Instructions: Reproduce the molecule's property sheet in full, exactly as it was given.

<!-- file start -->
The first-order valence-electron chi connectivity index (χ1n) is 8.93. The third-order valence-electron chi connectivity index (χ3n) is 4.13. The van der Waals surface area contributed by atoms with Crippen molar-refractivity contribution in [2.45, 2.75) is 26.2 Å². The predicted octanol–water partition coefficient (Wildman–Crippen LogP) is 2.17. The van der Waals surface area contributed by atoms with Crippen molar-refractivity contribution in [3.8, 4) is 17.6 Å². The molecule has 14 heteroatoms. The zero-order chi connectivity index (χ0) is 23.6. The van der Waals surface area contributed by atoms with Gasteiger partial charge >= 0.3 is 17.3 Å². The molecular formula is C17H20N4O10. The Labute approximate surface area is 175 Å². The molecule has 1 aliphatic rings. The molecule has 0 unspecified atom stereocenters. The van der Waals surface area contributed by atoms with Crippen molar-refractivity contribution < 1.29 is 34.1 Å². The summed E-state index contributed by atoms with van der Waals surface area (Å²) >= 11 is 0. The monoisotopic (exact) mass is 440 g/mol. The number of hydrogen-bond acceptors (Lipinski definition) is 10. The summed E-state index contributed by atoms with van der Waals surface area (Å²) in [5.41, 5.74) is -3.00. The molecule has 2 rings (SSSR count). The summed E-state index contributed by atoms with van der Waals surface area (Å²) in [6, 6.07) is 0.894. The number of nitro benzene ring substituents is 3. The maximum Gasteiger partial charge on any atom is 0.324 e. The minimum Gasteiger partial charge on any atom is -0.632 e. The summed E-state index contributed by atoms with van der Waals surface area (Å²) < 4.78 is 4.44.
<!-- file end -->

The first-order valence-electron chi connectivity index (χ1n) is 8.93. The third-order valence-electron chi connectivity index (χ3n) is 4.13. The van der Waals surface area contributed by atoms with Crippen molar-refractivity contribution in [2.45, 2.75) is 26.2 Å². The predicted octanol–water partition coefficient (Wildman–Crippen LogP) is 2.17. The van der Waals surface area contributed by atoms with Crippen molar-refractivity contribution in [3.8, 4) is 17.6 Å². The molecule has 14 heteroatoms. The zero-order chi connectivity index (χ0) is 23.6. The van der Waals surface area contributed by atoms with Gasteiger partial charge >= 0.3 is 17.3 Å². The molecular formula is C17H20N4O10. The Labute approximate surface area is 175 Å². The molecule has 1 aliphatic rings. The molecule has 0 unspecified atom stereocenters. The van der Waals surface area contributed by atoms with Crippen molar-refractivity contribution < 1.29 is 34.1 Å². The summed E-state index contributed by atoms with van der Waals surface area (Å²) >= 11 is 0. The monoisotopic (exact) mass is 440 g/mol. The number of hydrogen-bond acceptors (Lipinski definition) is 10. The summed E-state index contributed by atoms with van der Waals surface area (Å²) in [5.41, 5.74) is -3.00. The molecule has 2 rings (SSSR count). The summed E-state index contributed by atoms with van der Waals surface area (Å²) in [6, 6.07) is 0.894. The number of nitro benzene ring substituents is 3. The maximum Gasteiger partial charge on any atom is 0.324 e. The minimum Gasteiger partial charge on any atom is -0.632 e. The summed E-state index contributed by atoms with van der Waals surface area (Å²) < 4.78 is 4.44.